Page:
Book review: The Gift of Self

religion | Jun 20, 2010 | By Christopher Zugger

The Gift of Self: A Spiritual Companion for Separated and Divorced Faithful from the Marriage Sacrament. Maria Pia Campanella, Forward by Bishop Salvatore di Cristina.

This is a surprising little book (119 pages, paperback) by Maria Pia Campanella, who works in the Archdiocese of Palermo in Sicily, Italy. It is written as “a special path of conjugal spirituality” for those who have been abandoned by a spouse through divorce. Bishop Salvatore di Cristina writes in the preface that this book “breathes Easter air” and indeed it does. This reviewer was not sure what to expect: it is not a self-help book for Catholics after a divorce, but really an invitation to enter on a new path, drawing on the graces of the Sacrament of Marriage, united with Christ. In so doing “it breathes a serene atmosphere of suffering borne with dignity, and of the deep sweetness of one has both tasted both the vinegar of pain and the paternal consolation of God.”

Maria Pia Campanella presents this book as a pastoral aid for those Catholics who have been left by their spouse, and so are still married while living alone, though perhaps with children present. It really is a spiritual manual, and should be in the libraries of tribunal offices in particular. It is a totally different approach to the spouses who are holding to their marital vows by living celibate lives, as opposed to the well-meaning who say “get on with your life”, and who want to continue to live in fidelity. This is a population that simply gets lost in the annulment process, and in parochial life as well.

Drawing first on the imagery from the prophet Hosea, the author calls for the abandoned spouse to continue to love, to pray for the spouse who left, and to let God’s love act in the situation. It can easily be used for retreats for these people, and is intended as a guide for that, or for individual growth. Learning to live out the marital vocation while being alone is simply an attitude that is not found in America, and I would think not in most western societies. In that, this little book is revolutionary!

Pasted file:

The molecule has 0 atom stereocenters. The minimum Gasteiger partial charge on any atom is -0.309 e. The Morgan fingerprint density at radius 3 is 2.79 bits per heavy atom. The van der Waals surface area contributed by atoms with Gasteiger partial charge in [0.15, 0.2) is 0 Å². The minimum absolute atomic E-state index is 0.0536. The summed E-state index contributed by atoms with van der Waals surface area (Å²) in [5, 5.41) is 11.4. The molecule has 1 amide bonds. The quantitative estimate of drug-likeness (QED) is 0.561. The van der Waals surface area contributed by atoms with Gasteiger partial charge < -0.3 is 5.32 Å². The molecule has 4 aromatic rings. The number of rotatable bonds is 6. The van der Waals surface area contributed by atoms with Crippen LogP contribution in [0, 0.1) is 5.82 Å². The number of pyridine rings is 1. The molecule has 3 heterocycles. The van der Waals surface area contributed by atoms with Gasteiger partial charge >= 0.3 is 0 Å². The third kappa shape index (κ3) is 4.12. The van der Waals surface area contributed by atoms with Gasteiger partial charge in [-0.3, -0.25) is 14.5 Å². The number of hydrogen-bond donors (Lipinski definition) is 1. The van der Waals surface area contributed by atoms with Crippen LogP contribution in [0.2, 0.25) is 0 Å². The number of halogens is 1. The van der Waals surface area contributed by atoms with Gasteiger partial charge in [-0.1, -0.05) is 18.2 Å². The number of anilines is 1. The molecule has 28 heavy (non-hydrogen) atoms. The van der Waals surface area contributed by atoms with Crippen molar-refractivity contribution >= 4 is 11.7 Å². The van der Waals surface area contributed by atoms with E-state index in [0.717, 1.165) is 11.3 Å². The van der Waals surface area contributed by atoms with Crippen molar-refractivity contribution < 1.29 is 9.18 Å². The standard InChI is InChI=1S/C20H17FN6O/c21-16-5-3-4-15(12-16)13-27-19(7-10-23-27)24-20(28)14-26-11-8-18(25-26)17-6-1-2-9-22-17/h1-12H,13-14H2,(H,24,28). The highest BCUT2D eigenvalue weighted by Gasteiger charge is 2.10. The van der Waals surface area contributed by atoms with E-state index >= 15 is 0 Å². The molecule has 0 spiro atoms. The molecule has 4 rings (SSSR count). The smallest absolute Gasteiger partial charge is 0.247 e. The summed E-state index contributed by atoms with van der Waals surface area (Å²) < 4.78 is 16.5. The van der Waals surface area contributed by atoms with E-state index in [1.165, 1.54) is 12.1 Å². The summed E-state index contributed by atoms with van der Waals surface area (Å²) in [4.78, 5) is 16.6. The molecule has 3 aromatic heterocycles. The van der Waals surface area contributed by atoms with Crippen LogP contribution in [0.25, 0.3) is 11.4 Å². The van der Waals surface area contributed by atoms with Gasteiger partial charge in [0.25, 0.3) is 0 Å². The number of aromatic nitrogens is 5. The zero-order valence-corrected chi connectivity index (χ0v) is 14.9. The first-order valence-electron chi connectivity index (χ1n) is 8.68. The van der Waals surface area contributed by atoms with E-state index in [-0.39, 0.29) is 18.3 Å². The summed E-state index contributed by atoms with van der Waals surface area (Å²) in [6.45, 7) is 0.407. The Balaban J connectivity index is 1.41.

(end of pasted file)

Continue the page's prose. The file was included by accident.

The steps include:

-dealing with the flashpoints of fidelity and changing outlooks;
-seeing separation as the time to rebuild oneself and be loved by God;
-rebirth so as to accept the Cross while asking God for help;
-entering the Desert and discover a new intimate relationship with God;
-truly building a balanced self-esteem rooted in Christ and a group for solidarity;
- understand forgiveness as medicine for wounds, and the chance to pray for the other spouse;
- renew the marital promises so as to access grace and grow in forgiveness and ministry to others,
- become a sign of God’s merciful love and exercising the priestly, royal, and prophetic work given us in Baptism and Confirmation and now seen in a new way of service and true love.

Each chapter gives a warning of what to avoid, pastoral helps, personal reflections rooted in Scripture and the Mass. It can easily be used for new parish or diocesan solidarity groups. I think that the use of “solidarity” is most important. This is not a call for American-style support groups, but really to bring wounded spouses and their supporters together in prayer, ministry, participation at the Mass, and adoration of the Holy Eucharist in order to serve as healers in the world.

After an annulment is granted, there is no real follow-up ministry from the Church outside of such support groups, which tend to be social with minimal prayer life. Campanella’s book is a challenge to go into the gospel, into the challenge of love presented in Hosea, and to find union with others rooted in Christ Jesus. In this, it is a radical departure from most Family Life offices that I am familiar with.

Again, I think this should be provided in tribunal offices, and Family Life offices of parishes or dioceses should seriously take this under consideration. It is a marvelous treasury that really follows Catholic teaching of solidarity and fidelity. It will be an eye-opener for most readers, but a beneficial one.

Rev. Christopher Zugger is a Byzantine-rite Catholic priest who resides in New Mexico. He is the author of 'Finding a Hidden Church'. He blogs at



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